The lipid profile test is a combination of tests conducted together to check for any risks of coronary heart disease, or as a preventive measure to check any risks depending on factors like eating habits, diet, stress, exercise and life-style related.A typical lipid profile includes the following tests:
High density lipoprotein cholesterol (HDL-C) - “ good cholesterol”
Low density lipoprotein cholesterol (LDL-C) -“ bad cholesterol”
LDL/HDL Ratio (calculated values)
Very low density lipoprotein cholesterol (VLDL-C)
Total cholesterol/HDL Ratio (calculated values)
Lipids are the fats and fatty substances that are stored in your blood and tissues and are used by the body as a source of energy. While lipids help keep the body functioning normally, lipid disorders, like high cholesterol, might lead to life-threatening conditions like heart attacks, strokes, or coronary artery disease.
A lipid profile or lipid panel is performed to measure:
Total cholesterol level
hdl cholesterol (good cholesterol)
LDL cholesterol (bad cholesterol)
24 to 36 Hours
The lipid profile test is carried out to check adults and children who are risk prone to high blood cholesterol value and triglycerides. This happens because of development of diabetes, high blood pressure or a heart disease. This test is also conducted as a follow up to evalute the treatment undergone and diet control programme.
Your doctor might ask you to get a lipid profile done as a regular part of a health exam. The results from this test might be used to prevent, monitor, or diagnose various medical conditions. It may also be performed to evaluate the success of various treatments, or the effectiveness of drug therapies or lipid-lowering lifestyle changes.
In adults, it is recommended that even people with no risk factors for heart disease should get a fasting lipid profile performed every four to six years. If other risk factors are present, it is recommended that the test be performed more frequently. One of the major risk factors for a number of diseases and medical conditions is a high level of low-density lipoprotein (LDL) cholesterol.
Apart from this, other risk factors include:
Being physically inactive or not getting enough exercise
If you are a male of 45 years or more or a female who is 50-55 years or more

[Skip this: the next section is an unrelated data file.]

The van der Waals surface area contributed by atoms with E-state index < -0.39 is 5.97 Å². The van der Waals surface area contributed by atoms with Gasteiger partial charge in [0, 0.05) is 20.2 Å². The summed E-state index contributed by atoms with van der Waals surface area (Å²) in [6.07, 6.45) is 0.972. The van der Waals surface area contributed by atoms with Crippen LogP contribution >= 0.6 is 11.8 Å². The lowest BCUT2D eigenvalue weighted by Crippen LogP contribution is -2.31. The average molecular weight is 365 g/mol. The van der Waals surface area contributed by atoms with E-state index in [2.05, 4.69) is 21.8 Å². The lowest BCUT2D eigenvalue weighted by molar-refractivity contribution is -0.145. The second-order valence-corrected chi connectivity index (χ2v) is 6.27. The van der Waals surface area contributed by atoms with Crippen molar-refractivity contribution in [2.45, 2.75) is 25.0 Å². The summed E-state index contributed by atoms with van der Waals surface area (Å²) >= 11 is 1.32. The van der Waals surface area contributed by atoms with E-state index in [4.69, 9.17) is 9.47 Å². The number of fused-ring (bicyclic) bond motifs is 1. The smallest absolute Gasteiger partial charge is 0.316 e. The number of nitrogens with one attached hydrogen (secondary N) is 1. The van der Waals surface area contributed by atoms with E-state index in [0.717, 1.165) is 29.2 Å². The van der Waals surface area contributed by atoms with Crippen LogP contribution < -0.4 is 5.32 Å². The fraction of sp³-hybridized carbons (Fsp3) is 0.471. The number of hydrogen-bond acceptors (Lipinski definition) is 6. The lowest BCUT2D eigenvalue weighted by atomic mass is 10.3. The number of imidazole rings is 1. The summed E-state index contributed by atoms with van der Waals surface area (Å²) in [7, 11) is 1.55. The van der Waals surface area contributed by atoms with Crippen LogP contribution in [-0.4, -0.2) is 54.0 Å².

If you are suffering from hypertension
Having a family history of premature heart diseases
Pre-existing heart diseases
If you’ve had a heart attack
Having diabetes or pre-diabetes
Having high HDL is considered as a "negative risk factor". Having high levels of HDL allow for the removal of one risk factor.With children and adolescents, it is recommended to get routine lipid profiles done.
Headache, Jaw pain, toothache
Difficulty in breathing
Nausea, vomiting, and/or general epigastric (upper middle abdomen) discomfort
Heartburn and / or indigestion
Pain, fullness, and/or squeezing sensation of the chest
Arm pain (common in the left arm, but may be either arm)
Upper back pain
Fasting samples needs to be collected after a minimum 12-14 hour overnight fasting status.
Clear fluids like water can be consumed during this period. Do not consume beverages like tea, coffee and milk in the morning until specimen collection is completed.
In case of diabetics on oral or injectable hypoglycemic agents, please consult your physician about continuing with these medications prior to specimen collection."
You will be required to take a number of precautions before the test is performed. You should:-
Not eat high-fat foods the night before
Not drink alcohol, and
Not exercise strenuously before your test
Your doctor might ask you to fast before the test, which means that you cannot eat or drink anything except water for 9 to 12 hours before the test. You are usually allowed to take your medicines in the morning of the test, with water. While fasting is not always necessary, it might be recommended. Your doctor can inform you about any additional precautions that you need to take before the test. Make sure you inform them about:
Any health symptoms or problems you’re having
Family history of heart health
Medications and supplements you’re taking
Cholesterol levels are measured in milligrams (mg) per deciliter (dL) of blood. The normal ranges are as follows:
LDL: 70 to 130 mg/dL (the lower, the better)
HDL: more than 40 to 60 mg/dL (the higher, the better)
Total cholesterol: less than 200 mg/dL (the lower, the better)
Triglycerides: 10 to 150 mg/dL (the lower, the better)
If your results are outside the normal range, you might be at a higher risk of strokes, heart diseases, etc. On receiving abnormal results, our doctor may order some additional tests like a blood glucose test for diabetes, or a thyroid test to see if you have an underactive thyroid.
Specimen type: Serum (Blood Sample) ,
Specimen collection procedure : Venipuncture - Collection of blood from a vein, usually from the arm.
|Total cholesterol||less than 200 mg/dL (lower numbers are better)|
|HDL: “good cholesterol”||greater than 40 - 60 mg/dL (higher numbers are better)|
|VLDL||2 - 38 mg/dL|
|LDL: “bad cholesterol”||70 - 130 mg/dL (lower numbers are better)|
|Triglycerides||10 - 150 mg/dL (lower numbers are better)|
Inference: The ideal values are different for people without coronary artery disease or other risk factors than for those with known coronary artery disease, diabetes, or high blood pressure. The recommended values for adults are different depending on the above risk factors.
‘*A Reference range is a set of values which helps the healthcare professional to interpret a medical test. It may vary with age, gender, and other factors. Reference ranges may also vary between labs, in value & units depending on instruments used and method of establishment of reference ranges’